This is the history that makes a lot of people automatically assume that if anybody talks about rules, structure, or definitions, they must be ignoring the experiences of the user. But the problem is that while this to a large extent is true with literature or film - if you reduce a novel to a semiotic square, almost everything interesting is lost - it is completely wrong when it comes to games.

Yet theories of structuralism and attention to form are not the same thing. Formal analysis may be a component of structuralist thought (certain Russian formalism was an influence), but the study of form is not bound to structuralism. A semiotic square is an interpretative tool - a device that has also been criticized for its lack of attention to cultural contexts as well as potential bias on the part of the user. Using a semiotic square (a critic's tool) is entirely different than examining the formal attributes of a work. Formal choices are sometimes (but not always) at least in part decisions made in the creative process. We should distinguish between noting that a poem is a sonnet (the form is a creative choice) and using a semiotic square to (as Jameson does) provide a reading of Dicken's Hard Times (a critical model).

Obviously, issues of form and theory are not so easily reduced to questions of creative forethought and critical afterthought, but it is an inaccurate assertion that attention to form necessarily reduces novels (or any other literary text or object of critical study) to a point where "everything interesting is lost" and necessarily ignores the experience of the user. Formal analysis is a long standing component of careful literary interpretation. Attention to poetic form helps shape a clearer understanding of a most common reading; a sonnet, for example, leaves clear markers as to how a reader would *most likely* encounter the text. Departures from the norms of the form call attention to the variants and encourage close scrutiny. The use of a particular form also roots the text within a social, literary, and historical context. This kind of thing is the bread and butter methodology of any number of literature sub-fields and especially of textual studies.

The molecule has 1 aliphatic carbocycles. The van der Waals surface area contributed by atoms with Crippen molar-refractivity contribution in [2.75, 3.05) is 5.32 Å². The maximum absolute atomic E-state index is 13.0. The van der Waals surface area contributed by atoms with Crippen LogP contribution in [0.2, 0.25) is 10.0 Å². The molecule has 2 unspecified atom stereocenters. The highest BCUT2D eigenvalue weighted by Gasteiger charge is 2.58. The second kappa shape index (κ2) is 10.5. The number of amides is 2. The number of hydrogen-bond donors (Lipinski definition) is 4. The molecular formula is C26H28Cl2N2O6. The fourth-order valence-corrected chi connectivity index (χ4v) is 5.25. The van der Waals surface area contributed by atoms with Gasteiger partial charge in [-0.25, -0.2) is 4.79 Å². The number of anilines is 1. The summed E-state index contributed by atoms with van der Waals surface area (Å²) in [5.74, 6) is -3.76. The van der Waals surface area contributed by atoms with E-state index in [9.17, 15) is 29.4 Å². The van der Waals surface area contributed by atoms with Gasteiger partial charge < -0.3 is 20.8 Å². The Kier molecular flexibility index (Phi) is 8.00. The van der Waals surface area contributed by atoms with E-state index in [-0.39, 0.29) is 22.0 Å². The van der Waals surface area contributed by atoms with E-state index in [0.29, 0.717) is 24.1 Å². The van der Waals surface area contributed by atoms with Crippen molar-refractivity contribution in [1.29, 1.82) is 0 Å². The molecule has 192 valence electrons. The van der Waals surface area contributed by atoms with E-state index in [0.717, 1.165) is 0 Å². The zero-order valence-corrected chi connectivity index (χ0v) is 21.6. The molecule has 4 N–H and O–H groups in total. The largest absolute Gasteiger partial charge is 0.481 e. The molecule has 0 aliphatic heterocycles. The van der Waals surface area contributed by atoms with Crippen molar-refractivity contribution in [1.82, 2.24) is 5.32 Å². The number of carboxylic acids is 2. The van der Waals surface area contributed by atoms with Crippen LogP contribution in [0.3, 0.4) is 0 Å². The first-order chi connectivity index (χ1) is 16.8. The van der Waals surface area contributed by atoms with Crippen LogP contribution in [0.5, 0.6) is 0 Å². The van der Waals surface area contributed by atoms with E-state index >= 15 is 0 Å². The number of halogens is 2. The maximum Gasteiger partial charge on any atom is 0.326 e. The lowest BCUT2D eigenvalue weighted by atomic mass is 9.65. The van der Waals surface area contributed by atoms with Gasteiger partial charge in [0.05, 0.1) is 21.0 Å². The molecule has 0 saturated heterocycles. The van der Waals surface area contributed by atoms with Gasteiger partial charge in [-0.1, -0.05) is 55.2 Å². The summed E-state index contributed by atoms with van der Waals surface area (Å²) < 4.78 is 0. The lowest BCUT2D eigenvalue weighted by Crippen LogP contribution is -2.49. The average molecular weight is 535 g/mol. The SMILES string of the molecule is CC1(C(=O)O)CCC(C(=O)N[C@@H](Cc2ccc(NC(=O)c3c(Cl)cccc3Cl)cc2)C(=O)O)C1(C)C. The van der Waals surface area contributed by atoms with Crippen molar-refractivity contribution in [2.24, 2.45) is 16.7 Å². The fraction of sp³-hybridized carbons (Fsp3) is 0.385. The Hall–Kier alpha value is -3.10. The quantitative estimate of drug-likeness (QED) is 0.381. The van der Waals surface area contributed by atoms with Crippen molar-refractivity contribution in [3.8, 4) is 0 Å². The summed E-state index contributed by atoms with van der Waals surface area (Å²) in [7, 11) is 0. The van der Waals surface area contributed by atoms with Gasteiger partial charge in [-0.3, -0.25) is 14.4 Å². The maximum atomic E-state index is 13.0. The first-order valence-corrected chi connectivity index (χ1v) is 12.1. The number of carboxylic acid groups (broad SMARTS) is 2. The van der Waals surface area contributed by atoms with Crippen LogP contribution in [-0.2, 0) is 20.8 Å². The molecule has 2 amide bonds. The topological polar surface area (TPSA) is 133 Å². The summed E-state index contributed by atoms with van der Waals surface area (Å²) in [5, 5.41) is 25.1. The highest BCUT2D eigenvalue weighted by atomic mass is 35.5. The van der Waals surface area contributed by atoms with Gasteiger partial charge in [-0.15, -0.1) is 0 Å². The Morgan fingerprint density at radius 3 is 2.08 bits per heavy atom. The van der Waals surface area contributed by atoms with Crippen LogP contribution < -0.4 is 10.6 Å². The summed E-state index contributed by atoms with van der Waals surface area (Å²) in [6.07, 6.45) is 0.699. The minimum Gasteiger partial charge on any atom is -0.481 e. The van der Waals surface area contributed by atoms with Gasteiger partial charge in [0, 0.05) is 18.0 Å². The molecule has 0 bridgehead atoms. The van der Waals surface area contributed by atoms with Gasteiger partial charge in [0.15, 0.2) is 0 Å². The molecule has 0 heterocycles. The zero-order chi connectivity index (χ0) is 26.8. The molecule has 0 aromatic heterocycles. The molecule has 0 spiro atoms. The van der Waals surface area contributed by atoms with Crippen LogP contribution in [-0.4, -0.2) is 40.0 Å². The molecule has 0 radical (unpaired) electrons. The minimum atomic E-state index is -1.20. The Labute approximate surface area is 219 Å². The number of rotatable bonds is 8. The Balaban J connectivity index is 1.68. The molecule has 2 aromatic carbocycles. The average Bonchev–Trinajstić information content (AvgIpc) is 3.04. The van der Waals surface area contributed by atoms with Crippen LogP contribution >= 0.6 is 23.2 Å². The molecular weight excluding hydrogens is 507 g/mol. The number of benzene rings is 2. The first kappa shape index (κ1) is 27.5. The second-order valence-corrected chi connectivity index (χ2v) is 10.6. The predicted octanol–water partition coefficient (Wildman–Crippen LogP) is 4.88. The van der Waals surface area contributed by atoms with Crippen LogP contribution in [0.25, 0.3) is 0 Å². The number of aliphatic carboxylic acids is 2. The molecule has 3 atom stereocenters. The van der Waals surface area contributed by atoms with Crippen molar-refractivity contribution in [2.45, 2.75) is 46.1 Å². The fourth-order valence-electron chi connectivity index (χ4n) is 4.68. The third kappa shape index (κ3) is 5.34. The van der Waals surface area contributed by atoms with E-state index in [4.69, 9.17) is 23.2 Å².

Ultimately, I would assert that texts are - at least in part - rule based systems. This is not to say that all texts share the same rules or that all aesthetic objects might be accounted by a single semiotic system; both assertions would also be inaccurate (see Nelson Goodman's Language of Art: An Approach to a Theory of Symbols as an example of a worthy, yet unsuccessful attempt towards such a system). Reading a codex is an operation in perhaps one of the most commonplace and commonly accepted rule-based systems in place today. Books are literary machines, a technology of reading developed and made familiar over hundreds of years. Claims that books are without rules as just as suspect as the claims that computers and their texts are immaterial. Matt Kirschenbaum's recent talk at the Library of Congress, where he dramatically drew upon both textual studies and advanced forensics, was a fascinating rebuttal to such assertions. Textual studies, with its history of exploring variant readings and texts, reception histories, detailing formal attributes of works, and its theories of materiality and contextual history, is just one of many other critical antecedents to the project of a formal analysis for games (and, though I didn't get a chance to read it when it was online, Nick M.'s conference paper seems to be very much in this vein).